St. Peter Newsletter — November 15, 2014

Pray with Perseverance

Prayer

When you pray, think about the words you are praying (assuming you are reading the prayers of the Church – the written ones). It may be a struggle (prayer often is), but it is within the struggle that the good happens. Just stay with it.

The fruit of that struggle will manifest itself throughout the day. The day will be filled with more light no matter what the tasks and difficulties that day might bring.

St. Peter Orthodox Church

Don’t worry if you don’t feel much during prayer (joy, elation, even peace sometimes). Just persevere. A race is won only through perseverance. But you are created to win. Don’t forget that.

St. Peter Orthodox Church

If you struggle through the prayers of the Church, you will find that the struggle jump starts your own prayers as well.

St. Peter Orthodox Church

People will come to your mind. Pray for them. When you bring their name to God and ask for his blessing on them, the storehouses of heaven open in ways hard to comprehend but often easy to see.

St. Peter Orthodox Church

If you are suffering and praying for others, especially when you pray through the pain of your suffering, your prayers are especially strong. They reach God with particular resonance and clarity that has great effect towards the people you are praying for.

Parish Christmas Card

Icon of the Nativity

Sign up for the parish Christmas Card. It is a great way to send Christmas greetings to all parishioners in one easy swoop. It is a great way to support your Church too.

Kindly download and print the information form here. Fill it in and bring it to Church.

Or if you prefer you can fill out the form and make your donation online.

Reverence When We enter the Church

St. Nektarios of Aegina

Soon when you enter the Church on Sunday you will notice something different. You will hear the Hours being read.

The Hours are Psalms and Prayers that are read throughout the day. The Orthodox discipline which is followed daily in monasteries and some Orthodox follow in privately is to read the First, Third, Sixth, and Ninth hour prayers throughout the day.

  • First Hour corresponds to daybreak (6:00 a.m.).
  • Third Hour corresponds to mid-morning (9:00 a.m.)
  • Sixth Hour corresponds to mid-day (12:00 noon)
  • Ninth Hour corresponds to mid-afternoon (3:00 p.m.)

We will read the First and Third Hours before every Sunday Liturgy.

What does this mean in practical terms? It means that when we arrive at Church and hear the chanter reading the Hours. that worship has already begun.

We need to enter the Church quietly and with prayerful hearts and pray along with the chanter to prepare for the Liturgy which is to follow.

Remember in Your Prayers

Please pray for Pauline Poulos who is recovering from heart bypass surgery. You can send her a card at:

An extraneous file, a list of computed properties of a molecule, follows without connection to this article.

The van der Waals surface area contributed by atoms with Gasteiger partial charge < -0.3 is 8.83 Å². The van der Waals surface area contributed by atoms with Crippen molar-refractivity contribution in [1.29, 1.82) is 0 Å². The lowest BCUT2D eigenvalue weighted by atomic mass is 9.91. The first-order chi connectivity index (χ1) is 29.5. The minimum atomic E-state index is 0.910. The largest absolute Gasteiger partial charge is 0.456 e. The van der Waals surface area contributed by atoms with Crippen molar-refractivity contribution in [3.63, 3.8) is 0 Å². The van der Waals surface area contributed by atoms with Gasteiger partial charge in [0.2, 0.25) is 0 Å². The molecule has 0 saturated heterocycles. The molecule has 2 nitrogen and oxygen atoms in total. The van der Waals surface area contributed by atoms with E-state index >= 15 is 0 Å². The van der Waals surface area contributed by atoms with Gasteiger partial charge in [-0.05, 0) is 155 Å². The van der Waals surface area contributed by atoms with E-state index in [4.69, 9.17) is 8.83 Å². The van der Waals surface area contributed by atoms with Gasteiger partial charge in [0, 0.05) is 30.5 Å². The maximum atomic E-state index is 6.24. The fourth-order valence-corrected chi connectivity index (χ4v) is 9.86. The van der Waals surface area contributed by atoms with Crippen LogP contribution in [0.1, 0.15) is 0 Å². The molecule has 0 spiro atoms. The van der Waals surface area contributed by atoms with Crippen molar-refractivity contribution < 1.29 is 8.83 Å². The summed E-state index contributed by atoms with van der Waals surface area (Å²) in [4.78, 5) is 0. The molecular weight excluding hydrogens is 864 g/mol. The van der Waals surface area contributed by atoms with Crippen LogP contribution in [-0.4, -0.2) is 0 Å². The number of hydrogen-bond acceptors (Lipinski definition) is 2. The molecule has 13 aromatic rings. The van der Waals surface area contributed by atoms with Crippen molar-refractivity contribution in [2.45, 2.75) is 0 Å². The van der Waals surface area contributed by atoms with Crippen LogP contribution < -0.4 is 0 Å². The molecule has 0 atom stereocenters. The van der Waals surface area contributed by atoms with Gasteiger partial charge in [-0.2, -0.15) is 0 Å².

Pauline Poulos
1338 Alkazar Ave.
Ft. Myers, Fl. 33901

Please continue your prayers for Pat and Milam Evanoff. Milam is unable to make it to Church.

Bob and Jane Smith will be joining us soon when Bob has all his medical appointments completed.

Prayer is very powerful and changes situations and circumstances. God hears your prayers.

On December 5-7, 2014, His Emminence Met. Joseph will be enthroned as the Metropolitan of the Antiochian Archdiocese of America in Brooklyn, New York.

From the Antiochian Archdiocese:

Patriarch John X and Metropolitan Joseph

It is with great pleasure that we announce that the events related to the Enthronement of His Eminence Metropolitan Joseph will take place during the weekend of December 5 through 7, 2014, at St. Nicholas Cathedral in Brooklyn, New York. The actual enthronement will take place in conjunction with Vespers on Saturday, December 6.

We will be greatly blessed by the presence of His Beatitude John X, Patriarch of Antioch and All the East, who will preside during this weekend.

Complete information, including travel arrangements, can be found on the Antiochian Archdiocese website.

The Sunday Scripture Readings

The Gospel Reading

Ancient Cover for the Bible

(For St. Matthew)

The Reading from the Holy Gospel according to St. Matthew. (9:9-13)

At that time, as Jesus passed on from there, He saw a man called Matthew sitting at the tax office; and He said to him, “Follow Me.” And he rose and followed Him.

And as He sat at table in the house, behold, many tax collectors and sinners came and sat down with Jesus and His disciples.

And when the Pharisees saw this, they said to His disciples, “Why does your teacher eat with tax collectors and sinners?” But when Jesus heard it, He said, “Those who are well have no need of a physician, but those who are sick. Go and learn what this means, ‘I desire mercy, and not sacrifice.’ For I came not to call the righteous, but sinners to repentance.”

The Epistle Reading

(For St. Matthew)

His voice has gone out into all the earth. The heavens declare the glory of God.

The Reading from the First Epistle of St. Paul to the Corinthians. (4:9-16)

Brethren, God has exhibited us Apostles as last of all, like men sentenced to death; because we have become a spectacle to the world, to angels and to men. We are fools for Christ’s sake, but you are wise in Christ. We are weak, but you are strong. You are held in honor, but we in disrepute.

To the present hour we hunger and thirst, we are ill-clad and buffeted and homeless, and we labor, working with our own hands. When reviled, we bless; when persecuted, we endure; when slandered, we try to conciliate; we have become, and are now, as the refuse of the world, the off-scouring of all things.

I do not write this to make you ashamed, but to admonish you as my beloved children. For though you have countless guides in Christ, you do not have many fathers. For I became your father in Christ Jesus through the Gospel. I urge you, then, be imitators of me.